Fortuna's wheel was sometimes turned by a crank, sometimes by her hand. In some cases it is not obvious how the wheel is being turned. In an interesting article, "Mechanical Wheels of Fortune 1100-1547," Alan H. Nelson observes that early illustrations suggest the model for the wheel was not a simple cartwheel, but rather a mill wheel, or perhaps a spinning wheel. He also says that early depictions tend to show mechanical details, but later pictures are more abstract.


Fortuna herself may be shown as two-faced, with one side light and the other dark (or one side frowning and the other smiling), or as blinded or blindfolded. This latter characteristic she shares with illustrations of Justice, but unlike Justice, Fortuna never holds a scale: fairness, in the human sense, is not what drives her.

She is associated instead with such motifs as the cornucopia, the rudder, and, of course, the wheel itself.

Sometimes the humans on Fortuna's wheel are shown as specific individuals: Croesus, or Boethius himself, or, as in this illustration, Tancred the king of Sicily at the bottom of the wheel and his nemesis Henry VI, king of the Romans, at the top:


I won't go into Tancred's story here, though his unfortunate habit of capturing the wives of his opponents does tempt me. I'll just note that he was a small man, which apparently earned him the nickname "Tancredulus" thanks to the poet Pietro of Eboli. (I can think of one other possibility for that name. Richard I of England is said to have given Tancred a sword he claimed was Excalibur itself, as a gesture of friendship. That would seem to involve a certain level of credulity.)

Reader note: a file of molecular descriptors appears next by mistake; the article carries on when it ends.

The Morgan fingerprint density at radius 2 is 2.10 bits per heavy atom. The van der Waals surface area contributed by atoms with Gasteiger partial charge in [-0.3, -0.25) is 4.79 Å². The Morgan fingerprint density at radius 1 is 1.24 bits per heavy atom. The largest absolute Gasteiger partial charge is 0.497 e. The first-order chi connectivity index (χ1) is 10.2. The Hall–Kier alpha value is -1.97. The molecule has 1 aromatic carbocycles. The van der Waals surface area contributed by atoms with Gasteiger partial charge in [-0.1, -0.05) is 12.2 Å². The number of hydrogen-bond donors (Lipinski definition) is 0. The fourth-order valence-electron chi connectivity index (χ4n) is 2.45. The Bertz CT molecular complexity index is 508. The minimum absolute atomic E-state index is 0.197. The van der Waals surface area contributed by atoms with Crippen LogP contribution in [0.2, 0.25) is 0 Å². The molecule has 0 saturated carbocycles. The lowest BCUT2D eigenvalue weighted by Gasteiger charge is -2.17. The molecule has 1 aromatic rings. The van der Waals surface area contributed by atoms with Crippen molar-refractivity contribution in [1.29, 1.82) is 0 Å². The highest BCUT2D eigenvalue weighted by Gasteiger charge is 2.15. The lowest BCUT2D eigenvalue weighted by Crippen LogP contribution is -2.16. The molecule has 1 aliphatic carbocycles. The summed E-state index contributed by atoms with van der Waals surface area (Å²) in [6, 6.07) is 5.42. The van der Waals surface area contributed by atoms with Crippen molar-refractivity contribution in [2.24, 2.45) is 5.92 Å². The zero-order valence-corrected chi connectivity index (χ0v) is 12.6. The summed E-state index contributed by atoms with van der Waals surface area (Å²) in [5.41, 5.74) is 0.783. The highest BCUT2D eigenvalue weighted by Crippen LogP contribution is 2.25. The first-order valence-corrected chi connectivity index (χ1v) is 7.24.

The fall of Troy is another historical event often associated with the Wheel:



Usually those who ride the wheel are men, but once in a while you find a woman, as here:


There's more to say about Fortuna and her wheel, but it will have to wait until my next post. Come back in a week or two (I hope...) to read about Fortuna as she appears in Dante, Boccaccio, and Machiavelli; in the English playwrights; in theatrical performances and processions; and in medieval song, such as Carmina Burana.